Two large production studios, Tyler Perry Studios and EUE/Screen Gems, are located in the metro area, and there are plans to expand existing studios and build new facilities in Fayette County and Covington.
EducationAtlanta is home to a wealth of notable independent schools, including Atlanta International School, Greater Atlanta Christian School and Woodward Academy, the largest private school in the continental United States.
In addition, several public school systems across the metro area boast magnet schools for students with special abilities, as well as charter schools, which are given more freedom in how they educate their students.
The area is also home to more than 40 colleges and universities of different sizes, including such nationally recognized higher-learning schools as Agnes Scott College, Emory University, the Georgia Institute of Technology, Oglethorpe University, Georgia State University and Kennesaw State University.
The Savannah College of Art and Design maintains a presence in Atlanta, as does Macon-based Mercer University. The city is also home to several distinguished historically black colleges including Clark Atlanta University, Morehouse College, Morehouse School of Medicine, Morris Brown College and Spelman College.
Health CareAtlanta is well known for its hospitals and medically related entities. The Centers for Disease Control and Prevention, located near Emory University, heads a list of locally based organizations and research facilities that includes the American Cancer Society, the Emory University School of Medicine and Morehouse School of Medicine. Grady Memorial Hospital is renowned for having one of the best trauma and burn centers in the nation, while Northside Hospital delivers more babies per year than any other community hospital in the country.
Children’s Healthcare of Atlanta is regarded as one of the nation’s premier pediatric hospitals. The Shepherd Center, one of the country’s leading catastrophic care hospitals for patients with spinal cord injuries, brain injuries and degenerative and other such disorders, is headquartered here. Piedmont Atlanta Hospital, part of Piedmont Healthcare, has been recognized on U.S. News and World Report’s “Best Hospitals” list.
HistoryThe metro area offers many links to Atlanta’s historic past. The 33-acre Atlanta History Center in Buckhead explores the city’s rich past with two museums, six gardens and two historic plantations. It also runs the Margaret Mitchell House in Midtown, where the author once lived and where she wrote much of Gone With the Wind. The Marietta Gone With the Wind Museum features an impressive collection of memorabilia related to the book and movie. The Booth Western Art Museum in Cartersville showcases art and artifacts from and exploring the American West.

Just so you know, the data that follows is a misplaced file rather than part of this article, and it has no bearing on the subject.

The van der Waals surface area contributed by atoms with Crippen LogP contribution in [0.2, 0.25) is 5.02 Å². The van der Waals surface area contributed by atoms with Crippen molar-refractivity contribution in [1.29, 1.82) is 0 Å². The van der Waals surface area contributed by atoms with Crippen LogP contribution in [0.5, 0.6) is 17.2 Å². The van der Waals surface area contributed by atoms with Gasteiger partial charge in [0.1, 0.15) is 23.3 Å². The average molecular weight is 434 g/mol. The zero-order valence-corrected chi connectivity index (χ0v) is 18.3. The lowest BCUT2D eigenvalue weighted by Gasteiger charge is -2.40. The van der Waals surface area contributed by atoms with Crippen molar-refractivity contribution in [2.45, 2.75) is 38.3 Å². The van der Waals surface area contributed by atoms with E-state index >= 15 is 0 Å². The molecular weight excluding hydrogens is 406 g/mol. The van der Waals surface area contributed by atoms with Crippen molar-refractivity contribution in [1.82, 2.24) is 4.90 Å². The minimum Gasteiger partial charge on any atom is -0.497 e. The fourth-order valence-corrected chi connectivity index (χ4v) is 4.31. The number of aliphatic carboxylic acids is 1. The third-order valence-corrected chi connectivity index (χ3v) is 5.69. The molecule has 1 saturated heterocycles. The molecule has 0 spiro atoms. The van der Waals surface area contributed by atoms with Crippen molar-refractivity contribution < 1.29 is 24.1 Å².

Kennesaw Mountain National Battlefield Park, stretching over more than 2,900 acres in Cobb County, commemorates an historic Civil War battleground. And Stone Mountain Park, said to be Georgia’s most popular attraction, boasts 3,200 acres of beautiful scenery, amusement rides, hiking trails, golf and much more, all of it surrounding Stone Mountain and its historic portrait of Stonewall Jackson, Robert E. Lee and Jefferson Davis.
TransportationAtlanta was conceived as a railroad town and is a major railroad spot. But its status as a major transportation hub is thanks largely these days to Hartsfield-Jackson Atlanta International Airport. Consistently ranked as the world’s busiest airport, it recently added a new international terminal that should keep it atop such lists for years to come. Three major interstates—20, 75 and 85—converge here, adding to the city’s convenience factor.
The city also boasts a number of public-transportation alternatives to automobile traffic, including MARTA, the area’s premier rail and bus service, as well as Cobb Community Transit, Gwinnett County Transit, and Xpress, a commuter bus service. Work has also begun on a downtown streetcar. The Atlanta BeltLine, a multi-use trail that will encircle the city and provide park space, is currently under development, with some parts already completed.